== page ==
C. Brown, Chilman, and T. King, have been drawn out by R. Brown. The first argues that what he did as Member is nothing to do with Superintendent. This is "a distinction without a difference." Further, it is known that C. Brown was, throughout, animated by a bad feeling towards you, and so acted. Mr. Chilman is only getting deeper in the mire, instead of remaining where he is; and Tommy King, under the guise of "sentiment" trys to escape from a position from which there is no escape. The man's connection with the claimant, was a plea he should have urged to the Council against acting at all, in a course good or bad. It suits the gentleman to be silent on his restless advocacy of the claim, as well as in getting up others against you. It was the venomous bite of the --- (?) easily rubbed off. He once told Parris that if you escaped on Chilman's charge, they would have you on another. The little sneaking monkey! What do you think of his own admission of Mr. W. Halse having produced all the evience on the claim? You know I was summonsed to give evidence "on the native holding at Punahau, claimed by Mr. Chilman"; and I properly confined

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English (ATL)

myself to it. I feel assured Mr. Chilman would not have thanked me for volunteering evidence on his claim. And then it was not my evidence that upset him, which I abstained from giving until specially summonsed. Unsupported, it would not have done so. It proved that he was entitled to, and received, 30 acres of Bell, but it did not disprove his claim to the rest. It was left to others to do this, --- to Mogridge, Barriball, Old Senr. (Uncle Croly) (?) and Dr. Sole; and yet Mr. T. King speaks of "Mr. W. Halse" only. I must stop. It is nearly 12. The steamer is to take the Superintendent's letters. I hope the -----(?) will not hesitate to dissolve the Council. I should tell you that C. Brown's most active canvassers are the two Atkinsons. This may be a hint to you as regards Richmond; who, perhaps, supports Brown, from a generous and grateful nature, as being the man who introduced him into public life. All Mr. Richmond's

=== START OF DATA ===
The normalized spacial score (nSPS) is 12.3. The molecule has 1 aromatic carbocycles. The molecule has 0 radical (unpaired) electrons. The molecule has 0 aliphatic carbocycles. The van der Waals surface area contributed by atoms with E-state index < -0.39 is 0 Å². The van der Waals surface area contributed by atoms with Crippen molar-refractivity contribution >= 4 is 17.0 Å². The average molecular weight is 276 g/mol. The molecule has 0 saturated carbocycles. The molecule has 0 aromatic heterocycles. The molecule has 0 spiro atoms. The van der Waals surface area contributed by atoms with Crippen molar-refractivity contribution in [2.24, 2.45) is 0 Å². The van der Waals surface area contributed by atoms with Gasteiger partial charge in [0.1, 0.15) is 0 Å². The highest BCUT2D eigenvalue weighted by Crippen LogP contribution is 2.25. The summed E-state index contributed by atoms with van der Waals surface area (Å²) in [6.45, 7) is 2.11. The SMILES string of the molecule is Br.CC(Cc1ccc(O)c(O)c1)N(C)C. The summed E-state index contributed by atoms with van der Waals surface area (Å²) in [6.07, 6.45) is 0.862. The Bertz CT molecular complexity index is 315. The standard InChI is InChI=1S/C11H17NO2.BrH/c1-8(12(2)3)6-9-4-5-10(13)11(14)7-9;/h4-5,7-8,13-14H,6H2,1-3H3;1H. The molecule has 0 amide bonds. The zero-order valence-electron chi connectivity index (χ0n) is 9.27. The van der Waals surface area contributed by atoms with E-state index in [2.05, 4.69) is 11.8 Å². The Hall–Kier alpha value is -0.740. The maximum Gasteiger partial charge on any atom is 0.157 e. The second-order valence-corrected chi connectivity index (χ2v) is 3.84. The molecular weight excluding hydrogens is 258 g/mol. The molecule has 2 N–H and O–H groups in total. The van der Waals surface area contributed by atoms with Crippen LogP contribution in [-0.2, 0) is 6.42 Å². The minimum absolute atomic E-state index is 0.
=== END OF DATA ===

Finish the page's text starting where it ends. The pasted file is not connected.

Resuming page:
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English (ATL)

connections here go in for C. Brown; so it may not be advisable to put him in possession of my private correspondence with you. What think you of Brown bespattering Colonel Wynyard with praise? They say it is to get the Military votes! What cause for congratulation for being out of debt, when we owe so much to the charity of the other Provinces, and beg so unblushingly for it.

The "Eliza" is here; and takes, I believe, Turton and his family, much to our regret.

In great haste,
Yours sincerely (Signed)
W. Halse.
To:--- Donald McLean Esq.

English (ATL)

COPY. New Plymouth
24th. November 1856.


My dear McLean,